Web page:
The purity calculation is done to determine the amount of impurities that exist in the substances. These calculations are widely used as not all substances are pure.
Example: A calcite sample containing 80% calcium carbonate decomposes upon heating according to the reaction:
What mass of calcium oxide is obtained from burning 800g of calcite?
x = 640g CaCO3
For the remainder of the calculation, only the pure CaCO3 value, ie 640g, is used.
x = 358.4g CaO
It is common in chemical reactions that the amount of product is less than the expected value. In this case, the yield was not total. This can happen for a variety of reasons, such as poor instrument or reagent quality, poor operator readiness, and so on.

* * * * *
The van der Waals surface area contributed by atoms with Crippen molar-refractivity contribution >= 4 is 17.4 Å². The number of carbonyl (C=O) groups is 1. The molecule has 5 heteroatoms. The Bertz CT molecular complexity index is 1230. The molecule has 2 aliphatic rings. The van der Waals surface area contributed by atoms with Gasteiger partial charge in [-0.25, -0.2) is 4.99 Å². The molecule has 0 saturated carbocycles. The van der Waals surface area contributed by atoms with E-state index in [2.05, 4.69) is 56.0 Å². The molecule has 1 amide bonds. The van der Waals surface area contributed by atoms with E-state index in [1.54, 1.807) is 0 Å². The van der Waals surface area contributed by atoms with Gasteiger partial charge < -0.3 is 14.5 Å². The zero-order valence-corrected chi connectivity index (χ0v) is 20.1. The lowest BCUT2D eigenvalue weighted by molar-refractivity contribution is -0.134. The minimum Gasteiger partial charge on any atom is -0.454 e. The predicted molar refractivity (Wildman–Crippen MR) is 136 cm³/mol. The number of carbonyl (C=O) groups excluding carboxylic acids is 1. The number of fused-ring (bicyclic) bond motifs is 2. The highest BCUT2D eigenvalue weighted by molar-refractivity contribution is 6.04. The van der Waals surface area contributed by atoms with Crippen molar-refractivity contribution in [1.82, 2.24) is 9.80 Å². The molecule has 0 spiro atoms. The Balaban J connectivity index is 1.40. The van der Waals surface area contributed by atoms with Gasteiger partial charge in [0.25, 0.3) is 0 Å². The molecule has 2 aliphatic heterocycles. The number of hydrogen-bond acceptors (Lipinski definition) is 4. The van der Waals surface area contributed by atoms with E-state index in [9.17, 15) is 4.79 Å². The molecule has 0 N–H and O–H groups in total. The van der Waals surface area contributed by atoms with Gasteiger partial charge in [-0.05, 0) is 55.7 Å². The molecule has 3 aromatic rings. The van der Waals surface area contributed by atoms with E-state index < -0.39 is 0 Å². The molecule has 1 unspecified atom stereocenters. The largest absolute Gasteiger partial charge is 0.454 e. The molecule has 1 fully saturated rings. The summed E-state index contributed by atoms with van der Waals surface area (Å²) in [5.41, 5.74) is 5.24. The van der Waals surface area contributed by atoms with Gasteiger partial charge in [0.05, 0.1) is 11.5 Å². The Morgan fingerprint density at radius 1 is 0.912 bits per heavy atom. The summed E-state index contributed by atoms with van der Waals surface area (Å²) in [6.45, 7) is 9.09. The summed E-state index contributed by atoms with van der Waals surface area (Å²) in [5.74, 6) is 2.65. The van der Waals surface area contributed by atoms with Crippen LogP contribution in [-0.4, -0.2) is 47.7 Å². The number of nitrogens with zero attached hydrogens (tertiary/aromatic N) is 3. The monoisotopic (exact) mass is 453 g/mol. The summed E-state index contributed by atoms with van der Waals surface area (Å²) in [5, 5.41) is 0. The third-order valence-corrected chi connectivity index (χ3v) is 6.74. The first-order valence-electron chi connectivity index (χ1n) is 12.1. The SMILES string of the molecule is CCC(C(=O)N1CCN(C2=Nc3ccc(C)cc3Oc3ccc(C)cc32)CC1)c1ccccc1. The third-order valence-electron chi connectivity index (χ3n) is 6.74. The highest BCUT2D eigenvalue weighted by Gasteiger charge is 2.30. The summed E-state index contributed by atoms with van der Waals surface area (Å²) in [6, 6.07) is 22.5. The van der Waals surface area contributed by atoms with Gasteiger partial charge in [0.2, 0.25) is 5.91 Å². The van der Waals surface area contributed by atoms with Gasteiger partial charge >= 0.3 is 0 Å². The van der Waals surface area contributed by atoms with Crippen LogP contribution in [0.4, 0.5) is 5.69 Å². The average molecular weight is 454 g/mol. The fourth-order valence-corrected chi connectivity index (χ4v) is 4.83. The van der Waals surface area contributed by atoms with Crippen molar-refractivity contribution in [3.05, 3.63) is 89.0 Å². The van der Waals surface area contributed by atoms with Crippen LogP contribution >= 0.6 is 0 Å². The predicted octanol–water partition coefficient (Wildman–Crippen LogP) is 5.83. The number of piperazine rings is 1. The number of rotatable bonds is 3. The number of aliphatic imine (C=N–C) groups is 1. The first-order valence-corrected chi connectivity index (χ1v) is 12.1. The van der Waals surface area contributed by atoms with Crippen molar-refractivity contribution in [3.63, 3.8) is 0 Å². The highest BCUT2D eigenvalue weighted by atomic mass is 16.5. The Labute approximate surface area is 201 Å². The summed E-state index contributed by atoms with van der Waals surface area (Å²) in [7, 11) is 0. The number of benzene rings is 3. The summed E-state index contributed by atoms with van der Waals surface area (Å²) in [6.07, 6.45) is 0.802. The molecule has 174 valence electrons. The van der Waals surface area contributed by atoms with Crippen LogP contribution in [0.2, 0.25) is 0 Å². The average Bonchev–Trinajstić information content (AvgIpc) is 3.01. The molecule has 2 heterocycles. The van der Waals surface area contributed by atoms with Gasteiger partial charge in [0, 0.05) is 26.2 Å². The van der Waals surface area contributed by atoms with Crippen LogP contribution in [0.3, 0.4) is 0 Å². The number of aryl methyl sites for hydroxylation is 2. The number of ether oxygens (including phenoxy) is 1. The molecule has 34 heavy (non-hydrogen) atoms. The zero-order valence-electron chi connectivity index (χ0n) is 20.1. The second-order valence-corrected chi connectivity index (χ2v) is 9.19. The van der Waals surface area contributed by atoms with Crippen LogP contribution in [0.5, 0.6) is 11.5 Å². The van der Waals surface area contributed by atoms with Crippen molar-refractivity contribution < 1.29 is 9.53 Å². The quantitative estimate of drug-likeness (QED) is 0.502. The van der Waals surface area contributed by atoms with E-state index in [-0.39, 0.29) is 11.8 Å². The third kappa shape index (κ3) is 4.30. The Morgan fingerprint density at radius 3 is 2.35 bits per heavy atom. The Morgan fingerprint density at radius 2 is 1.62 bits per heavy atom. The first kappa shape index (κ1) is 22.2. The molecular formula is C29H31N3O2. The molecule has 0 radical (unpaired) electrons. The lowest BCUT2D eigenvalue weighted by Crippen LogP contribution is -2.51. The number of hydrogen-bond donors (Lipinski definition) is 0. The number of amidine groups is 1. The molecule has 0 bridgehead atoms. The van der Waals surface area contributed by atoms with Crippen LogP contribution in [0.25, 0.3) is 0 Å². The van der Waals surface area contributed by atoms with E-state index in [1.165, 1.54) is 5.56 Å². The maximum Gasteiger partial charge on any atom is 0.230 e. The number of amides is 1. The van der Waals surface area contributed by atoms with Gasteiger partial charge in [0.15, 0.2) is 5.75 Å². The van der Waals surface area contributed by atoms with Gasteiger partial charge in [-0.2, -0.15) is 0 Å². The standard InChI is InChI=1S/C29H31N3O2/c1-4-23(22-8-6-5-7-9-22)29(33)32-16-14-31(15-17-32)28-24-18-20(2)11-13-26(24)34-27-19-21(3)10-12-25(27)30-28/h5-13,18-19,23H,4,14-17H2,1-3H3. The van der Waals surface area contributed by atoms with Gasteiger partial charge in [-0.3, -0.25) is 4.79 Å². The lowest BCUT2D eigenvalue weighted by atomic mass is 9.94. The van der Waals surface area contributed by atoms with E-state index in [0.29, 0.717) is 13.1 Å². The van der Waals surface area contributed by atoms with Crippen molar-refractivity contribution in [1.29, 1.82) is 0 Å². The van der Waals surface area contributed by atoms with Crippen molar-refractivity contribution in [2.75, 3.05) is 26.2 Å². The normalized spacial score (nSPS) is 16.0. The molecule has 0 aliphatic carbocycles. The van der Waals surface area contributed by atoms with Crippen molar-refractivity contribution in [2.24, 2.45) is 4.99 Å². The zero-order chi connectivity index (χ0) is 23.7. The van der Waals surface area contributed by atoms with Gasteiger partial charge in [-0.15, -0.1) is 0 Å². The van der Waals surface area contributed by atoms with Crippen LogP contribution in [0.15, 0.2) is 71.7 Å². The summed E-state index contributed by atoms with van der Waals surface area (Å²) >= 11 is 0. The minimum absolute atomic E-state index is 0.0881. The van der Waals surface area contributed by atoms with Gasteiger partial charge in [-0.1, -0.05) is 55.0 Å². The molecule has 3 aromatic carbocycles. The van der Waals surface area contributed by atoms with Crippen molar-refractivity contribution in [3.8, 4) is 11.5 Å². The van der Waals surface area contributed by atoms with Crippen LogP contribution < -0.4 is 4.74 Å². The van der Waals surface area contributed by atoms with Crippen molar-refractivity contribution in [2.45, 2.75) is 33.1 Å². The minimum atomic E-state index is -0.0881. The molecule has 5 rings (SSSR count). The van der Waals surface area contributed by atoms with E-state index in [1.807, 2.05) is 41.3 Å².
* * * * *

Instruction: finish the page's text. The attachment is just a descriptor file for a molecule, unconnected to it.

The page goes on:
The calculation of the yield of a chemical reaction is made from the quantity of product obtained and the theoretical quantity (which should be obtained). Where there is no reference to the reaction yield involved, it is assumed to have been 100%. Example:
In a process of obtaining iron from hematite ore (Fe2O3), consider the unbalanced chemical equation:
Using 480g of the ore and assuming a yield of 80% in the reaction, the amount of iron produced will be:
Data: 1Fe2O3 = 480g
2Fe = x (m) at 80% yield
MM Fe2O3 = 160g / mol
MM Fe = 56g / mol
x = 336g of Fe
x = 268.8g of Fe